At the first press conference, Biden criticized the filibuster

President Joe Biden left the door open to support drastic filibuster reform during his first press conference Thursday, calling the Senate procedure requiring 60 votes to pass most laws a relic of the Jim Crow era. .

“If there is a total lockdown and chaos as a result of obstructionism, then we will have to go beyond what I’m talking about,” Biden said after reiterating his position that the Senate should return to a rule that would require senators to continually speak on the floor to delay an invoice.

The focus on obstructionism comes as Biden has asked Congress to pass new gun control measures after the mass shootings in Atlanta and Boulder, Colorado, and when the Senate has started hearings on HR 1, a US bill. democracy reform and expansive voting rights. Republican state legislatures have pushed for bills that would restrict voting access after the 2020 election, pressuring Biden and Democrats to act to expand and protect voting rights.

The restrictions on voting rights proposed by state Republicans are “sick,” Biden told reporters at the White House. “I am convinced that we can stop this, because it is the most pernicious, this makes Jim Crow look like Jim Eagle,” he added. Biden added that he would do everything in his power with allies in Congress to prevent those measures from becoming law.

Biden spoke about the historical use of the filibuster, adding that it is being “grossly abused.” He later agreed when asked about former President Barack Obama’s assessment that filibuster was a relic of the Jim Crow era, but stopped short of calling for the abolition of the procedure.

Senate filibuster trap 22 is that it takes 60 votes to pass any legislation, but only 51 votes to end filibuster itself. This is because Senate rules can be rewritten by simple majority. That means Democrats could, in theory, remove obstructionism if all 50 Democratic senators vote to do so and Vice President Kamala Harris casts the tiebreaker vote in favor.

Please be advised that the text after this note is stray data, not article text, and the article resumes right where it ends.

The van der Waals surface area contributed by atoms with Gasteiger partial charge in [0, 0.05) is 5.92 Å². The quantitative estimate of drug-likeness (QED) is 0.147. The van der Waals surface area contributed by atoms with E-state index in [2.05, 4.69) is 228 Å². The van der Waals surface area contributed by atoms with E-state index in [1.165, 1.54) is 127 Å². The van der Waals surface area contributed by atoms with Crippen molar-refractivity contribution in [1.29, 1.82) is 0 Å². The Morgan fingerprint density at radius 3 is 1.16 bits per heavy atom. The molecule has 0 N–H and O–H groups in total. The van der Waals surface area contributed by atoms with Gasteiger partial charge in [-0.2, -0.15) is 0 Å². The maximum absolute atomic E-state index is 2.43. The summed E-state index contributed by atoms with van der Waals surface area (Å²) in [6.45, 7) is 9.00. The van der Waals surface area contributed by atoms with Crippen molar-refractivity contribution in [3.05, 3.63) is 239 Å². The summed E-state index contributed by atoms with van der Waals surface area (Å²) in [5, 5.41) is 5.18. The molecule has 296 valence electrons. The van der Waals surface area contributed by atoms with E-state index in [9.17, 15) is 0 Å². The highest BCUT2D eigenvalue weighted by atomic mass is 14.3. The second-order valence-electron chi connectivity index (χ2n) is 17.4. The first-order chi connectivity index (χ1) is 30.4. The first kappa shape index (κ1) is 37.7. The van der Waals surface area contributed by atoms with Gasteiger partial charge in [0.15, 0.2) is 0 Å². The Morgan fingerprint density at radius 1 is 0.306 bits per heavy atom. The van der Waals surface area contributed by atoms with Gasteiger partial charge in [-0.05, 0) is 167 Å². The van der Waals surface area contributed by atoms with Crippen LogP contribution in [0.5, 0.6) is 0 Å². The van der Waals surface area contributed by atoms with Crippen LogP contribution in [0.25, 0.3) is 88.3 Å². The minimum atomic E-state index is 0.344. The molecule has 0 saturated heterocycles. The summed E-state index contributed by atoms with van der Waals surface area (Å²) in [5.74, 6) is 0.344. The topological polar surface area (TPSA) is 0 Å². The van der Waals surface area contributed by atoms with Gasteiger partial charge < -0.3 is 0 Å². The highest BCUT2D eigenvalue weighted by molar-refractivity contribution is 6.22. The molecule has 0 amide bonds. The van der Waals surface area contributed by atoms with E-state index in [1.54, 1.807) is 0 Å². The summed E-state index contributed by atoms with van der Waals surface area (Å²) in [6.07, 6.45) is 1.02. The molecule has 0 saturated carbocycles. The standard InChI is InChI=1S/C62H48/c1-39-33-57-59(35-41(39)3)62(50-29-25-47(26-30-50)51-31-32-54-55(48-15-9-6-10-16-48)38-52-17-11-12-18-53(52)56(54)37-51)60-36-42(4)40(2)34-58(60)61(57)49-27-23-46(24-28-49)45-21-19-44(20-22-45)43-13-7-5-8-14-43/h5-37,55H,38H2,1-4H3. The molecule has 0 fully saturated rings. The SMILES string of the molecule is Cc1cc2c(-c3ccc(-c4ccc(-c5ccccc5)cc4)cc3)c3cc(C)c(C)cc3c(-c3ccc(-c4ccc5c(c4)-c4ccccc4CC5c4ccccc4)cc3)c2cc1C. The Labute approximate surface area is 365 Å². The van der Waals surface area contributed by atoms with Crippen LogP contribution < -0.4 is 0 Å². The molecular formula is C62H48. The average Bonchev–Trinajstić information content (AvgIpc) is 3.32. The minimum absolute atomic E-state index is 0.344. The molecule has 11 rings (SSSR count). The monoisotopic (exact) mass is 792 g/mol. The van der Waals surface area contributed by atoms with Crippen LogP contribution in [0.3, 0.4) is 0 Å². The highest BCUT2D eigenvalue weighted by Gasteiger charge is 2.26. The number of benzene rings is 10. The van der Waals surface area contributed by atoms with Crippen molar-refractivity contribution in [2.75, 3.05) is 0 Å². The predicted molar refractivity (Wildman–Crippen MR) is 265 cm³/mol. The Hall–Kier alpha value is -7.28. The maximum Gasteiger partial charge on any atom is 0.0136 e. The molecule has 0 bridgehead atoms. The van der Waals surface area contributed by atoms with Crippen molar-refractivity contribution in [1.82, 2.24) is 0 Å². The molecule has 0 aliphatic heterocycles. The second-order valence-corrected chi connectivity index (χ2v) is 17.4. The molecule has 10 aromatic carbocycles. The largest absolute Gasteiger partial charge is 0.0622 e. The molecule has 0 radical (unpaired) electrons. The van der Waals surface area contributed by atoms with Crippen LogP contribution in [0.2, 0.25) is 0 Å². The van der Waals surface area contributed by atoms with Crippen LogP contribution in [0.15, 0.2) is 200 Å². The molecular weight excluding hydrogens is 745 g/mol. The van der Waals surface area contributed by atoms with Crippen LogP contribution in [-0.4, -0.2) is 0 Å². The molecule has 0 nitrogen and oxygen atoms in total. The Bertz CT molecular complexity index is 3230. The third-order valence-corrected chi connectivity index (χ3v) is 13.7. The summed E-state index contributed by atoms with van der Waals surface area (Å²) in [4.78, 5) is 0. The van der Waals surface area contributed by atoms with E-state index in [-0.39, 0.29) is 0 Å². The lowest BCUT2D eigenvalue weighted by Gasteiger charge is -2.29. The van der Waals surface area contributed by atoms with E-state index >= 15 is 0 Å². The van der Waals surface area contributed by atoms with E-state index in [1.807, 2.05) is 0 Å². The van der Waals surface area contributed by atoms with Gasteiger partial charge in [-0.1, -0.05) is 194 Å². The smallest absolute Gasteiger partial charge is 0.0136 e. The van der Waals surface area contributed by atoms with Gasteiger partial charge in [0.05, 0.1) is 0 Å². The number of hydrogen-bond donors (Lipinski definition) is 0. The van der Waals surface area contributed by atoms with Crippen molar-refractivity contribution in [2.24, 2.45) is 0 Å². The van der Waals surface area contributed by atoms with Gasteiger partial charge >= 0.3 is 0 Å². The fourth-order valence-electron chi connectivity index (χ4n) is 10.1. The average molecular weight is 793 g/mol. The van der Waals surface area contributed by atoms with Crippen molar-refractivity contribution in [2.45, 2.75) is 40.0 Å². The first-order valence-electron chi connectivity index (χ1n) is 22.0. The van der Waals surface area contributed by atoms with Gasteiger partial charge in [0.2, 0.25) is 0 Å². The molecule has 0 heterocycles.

“Successful electoral politics is the art of the possible,” Biden said, when asked directly if he supported ending the rule. “Let’s find out how we can do this and move in the direction of significantly changing the abuse of even the obstructionist rule.”

Biden’s position is a change from a few weeks earlier, when the White House was reluctant to make procedural changes to push for the latest round of coronavirus relief. Progressive groups and some Democratic senators have recently expressed frustration with obstructionism and have called for rules to be changed to pass key parts of their agenda.

Democrats still face obstacles in reforming or abolishing filibuster from moderate Democratic senators, including Senators Joe Manchin and Kyrsten Sinema, who favor bipartisan legislation rather than lowering the threshold to 51 votes.

Ending or significantly changing obstructionism would mean ending centuries of precedent, although it would hardly be the first time. Both parties have reduced filibuster in recent years. Obstructionism no longer applies to votes confirming cabinet secretaries, judges, or even Supreme Court justices. Both parties have also used an obstruction-proof loophole called budget reconciliation to pass massive bills (COVID relief by Democrats, tax cuts by Republicans) through the Senate. But the filibuster of the legislation has proven to be the last line in the sand.

One midway measure Democrats are considering is forcing filibusters to actively participate. In the popular imagination, the term obstructionism brings to mind images of politicians standing for hours, blocking legislation by refusing to stop talking. In the Senate, the reality is much less dramatic. There is a vote to advance legislation and if it does not reach 60 votes, a bill stays where it is (in practice, this kills the bill). Going to an active filibuster would force Republicans to have to be physically present to stop the legislation.

Senate Minority Leader Mitch McConnell aggressively used filibuster to crack down on progressive legislation under both Obama and former President Donald Trump when Democrats controlled the House of Representatives. Earlier this year, McConnell warned Democrats that if they ended obstructionism, Republicans would do everything they could to retaliate. “If this majority were scorched earth, this body would stop like we’ve never seen it before,” he said. “It would be a nightmare. I guarantee it.”

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